Copyright notice

This article is from the Encyclopedia of North Carolina edited by William S. Powell. Copyright © 2006 by the University of North Carolina Press. Used by permission of the publisher. For personal use and not for further distribution. Please submit permission requests for other use directly to the publisher.

Printer-friendly page


by Jean B. Anderson, 2006

Pietra de mombazza, or Rhinoceros bezoar. Drawing January 1, 1753 from a letter; courtesy of Madstones have existed from antiquity in the realms of magic and have appeared at various times in North Carolina folklore. Akin to precious and semiprecious stones, to which fortune or healing were always attributed, madstones supposedly cured hydrophobia, or rabies, but also bites of poisonous creatures such as snakes and spiders. Madstones traditionally have been animal, vegetable, or mineral in origin and are usually described as porous. In Wales and England, they were white and pink alabaster. In the Orient, tabasheer, which function as madstones, are the opals of a siliceous white or translucent substance occasionally found in bamboo joints. In the Orient, Europe, and America, bezoars (gall stones or stomach growths of hair, fiber, or calculi) found in ruminant animals such as deer, buffalo, and cattle were used for medicinal purposes.

People used madstones in two different ways. By far the most common usage in North Carolina was the application of the stone to a wound, where it adhered, exerting some suction, until it absorbed all the poison in the wound or all the poison it could hold. Then it fell off and was cleansed in milk or warm water, and, if necessary, reapplied. A less common method, used among Native Americans, was to scrape off portions of the stone and give it to the patient in milk.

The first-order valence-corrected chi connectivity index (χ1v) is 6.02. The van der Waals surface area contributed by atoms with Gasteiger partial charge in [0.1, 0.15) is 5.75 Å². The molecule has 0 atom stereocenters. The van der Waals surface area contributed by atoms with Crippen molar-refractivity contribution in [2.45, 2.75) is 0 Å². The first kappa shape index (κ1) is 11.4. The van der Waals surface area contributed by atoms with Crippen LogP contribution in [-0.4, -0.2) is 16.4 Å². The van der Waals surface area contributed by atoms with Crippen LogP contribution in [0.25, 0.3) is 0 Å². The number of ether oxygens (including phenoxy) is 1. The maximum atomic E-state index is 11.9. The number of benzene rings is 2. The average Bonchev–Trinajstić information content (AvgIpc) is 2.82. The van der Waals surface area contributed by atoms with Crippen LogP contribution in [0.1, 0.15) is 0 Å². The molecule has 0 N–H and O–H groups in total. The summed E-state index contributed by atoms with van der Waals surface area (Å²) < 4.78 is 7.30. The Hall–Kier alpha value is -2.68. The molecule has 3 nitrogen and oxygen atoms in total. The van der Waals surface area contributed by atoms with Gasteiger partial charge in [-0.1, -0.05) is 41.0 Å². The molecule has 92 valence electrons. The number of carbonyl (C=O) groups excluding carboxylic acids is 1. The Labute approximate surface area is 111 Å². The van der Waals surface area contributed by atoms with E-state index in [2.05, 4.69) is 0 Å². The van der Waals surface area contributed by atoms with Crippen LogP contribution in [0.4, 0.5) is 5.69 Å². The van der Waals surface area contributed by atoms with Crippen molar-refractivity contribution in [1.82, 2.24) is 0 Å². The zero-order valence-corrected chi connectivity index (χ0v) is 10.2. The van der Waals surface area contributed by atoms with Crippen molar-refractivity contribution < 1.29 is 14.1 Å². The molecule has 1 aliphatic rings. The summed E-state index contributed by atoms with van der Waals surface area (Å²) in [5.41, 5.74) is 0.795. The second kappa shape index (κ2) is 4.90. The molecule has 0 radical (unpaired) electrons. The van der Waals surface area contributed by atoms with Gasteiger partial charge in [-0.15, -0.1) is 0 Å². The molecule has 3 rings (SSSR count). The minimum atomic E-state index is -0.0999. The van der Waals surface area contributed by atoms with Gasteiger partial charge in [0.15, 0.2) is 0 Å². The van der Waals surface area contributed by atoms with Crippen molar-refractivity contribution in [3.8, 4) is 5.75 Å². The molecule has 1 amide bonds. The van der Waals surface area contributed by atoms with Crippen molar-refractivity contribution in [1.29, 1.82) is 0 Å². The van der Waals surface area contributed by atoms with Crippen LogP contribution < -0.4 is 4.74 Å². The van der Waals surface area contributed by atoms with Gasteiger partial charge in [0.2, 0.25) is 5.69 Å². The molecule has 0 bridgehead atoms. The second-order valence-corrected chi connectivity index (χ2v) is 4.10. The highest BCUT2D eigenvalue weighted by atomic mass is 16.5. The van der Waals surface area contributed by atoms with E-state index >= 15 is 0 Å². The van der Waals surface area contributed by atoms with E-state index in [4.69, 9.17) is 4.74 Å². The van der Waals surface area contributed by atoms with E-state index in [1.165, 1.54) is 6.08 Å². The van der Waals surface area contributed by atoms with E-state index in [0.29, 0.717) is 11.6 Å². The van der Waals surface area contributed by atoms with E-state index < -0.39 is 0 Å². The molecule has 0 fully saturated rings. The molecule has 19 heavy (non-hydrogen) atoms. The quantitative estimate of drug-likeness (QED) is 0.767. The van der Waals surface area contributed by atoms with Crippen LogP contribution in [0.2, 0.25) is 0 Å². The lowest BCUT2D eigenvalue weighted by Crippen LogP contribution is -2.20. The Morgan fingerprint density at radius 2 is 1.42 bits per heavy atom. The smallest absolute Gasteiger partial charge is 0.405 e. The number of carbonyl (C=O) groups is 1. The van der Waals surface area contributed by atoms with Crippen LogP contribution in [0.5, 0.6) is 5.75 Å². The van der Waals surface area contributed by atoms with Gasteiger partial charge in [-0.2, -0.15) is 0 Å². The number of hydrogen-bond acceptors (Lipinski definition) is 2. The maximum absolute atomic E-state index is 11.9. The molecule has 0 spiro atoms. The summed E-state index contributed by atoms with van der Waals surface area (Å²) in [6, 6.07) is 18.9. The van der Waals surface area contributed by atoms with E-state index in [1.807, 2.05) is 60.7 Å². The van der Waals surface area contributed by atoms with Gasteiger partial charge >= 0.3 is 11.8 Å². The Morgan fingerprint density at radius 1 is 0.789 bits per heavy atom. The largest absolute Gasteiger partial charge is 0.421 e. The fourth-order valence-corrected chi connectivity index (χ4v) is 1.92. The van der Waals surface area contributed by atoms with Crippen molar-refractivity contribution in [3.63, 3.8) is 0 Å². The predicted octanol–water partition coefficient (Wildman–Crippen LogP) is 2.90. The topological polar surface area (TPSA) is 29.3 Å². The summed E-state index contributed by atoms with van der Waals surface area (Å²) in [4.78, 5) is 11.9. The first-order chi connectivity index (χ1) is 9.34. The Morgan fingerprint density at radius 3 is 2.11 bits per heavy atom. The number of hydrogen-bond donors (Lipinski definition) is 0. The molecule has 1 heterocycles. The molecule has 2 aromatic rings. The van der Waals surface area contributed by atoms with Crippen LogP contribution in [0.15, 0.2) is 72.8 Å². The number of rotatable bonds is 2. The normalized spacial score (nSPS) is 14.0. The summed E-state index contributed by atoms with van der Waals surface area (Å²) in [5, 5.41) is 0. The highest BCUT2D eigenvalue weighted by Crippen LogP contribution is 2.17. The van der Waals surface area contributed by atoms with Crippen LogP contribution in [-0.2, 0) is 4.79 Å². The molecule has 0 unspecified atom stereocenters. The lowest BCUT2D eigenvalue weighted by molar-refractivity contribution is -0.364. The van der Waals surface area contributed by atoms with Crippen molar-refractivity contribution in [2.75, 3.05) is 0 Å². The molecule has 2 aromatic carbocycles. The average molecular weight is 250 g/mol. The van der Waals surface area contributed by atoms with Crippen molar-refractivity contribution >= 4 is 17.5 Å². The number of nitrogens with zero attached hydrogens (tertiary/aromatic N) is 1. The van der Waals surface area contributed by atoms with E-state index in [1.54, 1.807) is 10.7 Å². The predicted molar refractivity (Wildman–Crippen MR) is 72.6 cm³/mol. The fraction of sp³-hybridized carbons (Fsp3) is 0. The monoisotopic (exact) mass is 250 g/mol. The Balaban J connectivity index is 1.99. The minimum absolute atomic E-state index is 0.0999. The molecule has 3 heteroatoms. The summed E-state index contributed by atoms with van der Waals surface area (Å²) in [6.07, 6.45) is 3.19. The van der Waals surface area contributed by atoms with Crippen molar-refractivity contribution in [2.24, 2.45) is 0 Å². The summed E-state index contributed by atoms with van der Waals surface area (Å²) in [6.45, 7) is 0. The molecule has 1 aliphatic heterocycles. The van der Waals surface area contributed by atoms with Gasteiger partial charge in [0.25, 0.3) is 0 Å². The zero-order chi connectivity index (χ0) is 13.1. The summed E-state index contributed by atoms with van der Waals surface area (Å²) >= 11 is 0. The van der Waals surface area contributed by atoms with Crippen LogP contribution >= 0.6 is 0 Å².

The source of these stones in North Carolina was usually traveling strangers who gave them to local families. Joseph Blount Cheshire Jr., a bishop of the Episcopal Church in North Carolina, collected much information about the madstone used by the Pointer family. His close friend Benjamin F. Thorp used the Pointer stone before he inherited his own madstone and witnessed many cures by their use. Cheshire was hard put to understand the phenomenon, for though dubious of the folklore, he had complete confidence in his friend's integrity.


Joseph D. Clark, "Madstones in North Carolina," North Carolina Folklore Journal 24 (1976).

C. J. S. Thompson, Magic and Healing (repr., 1973).

Additional Resources:

The Old Farmer's Almanac:

Image Credit:

Pietra de mombazza, or Rhinoceros bezoar. Drawing January 1, 1753 from a letter; courtesy of A letter from Sir Hans Sloane Baronet, Late Pr. R.S. to MArtin Folkes Esquire Pr. R. S. Containing Amounts of the Pretended Serpent-Stone called Pietra de Cobra de Cabelos, and of the Pietra de Mombazza or Rhinoceros Bezoar, Together with the Figure of a Rhinoceros with a Double Horn. Available from (accessed May 30, 2012).

User Tags: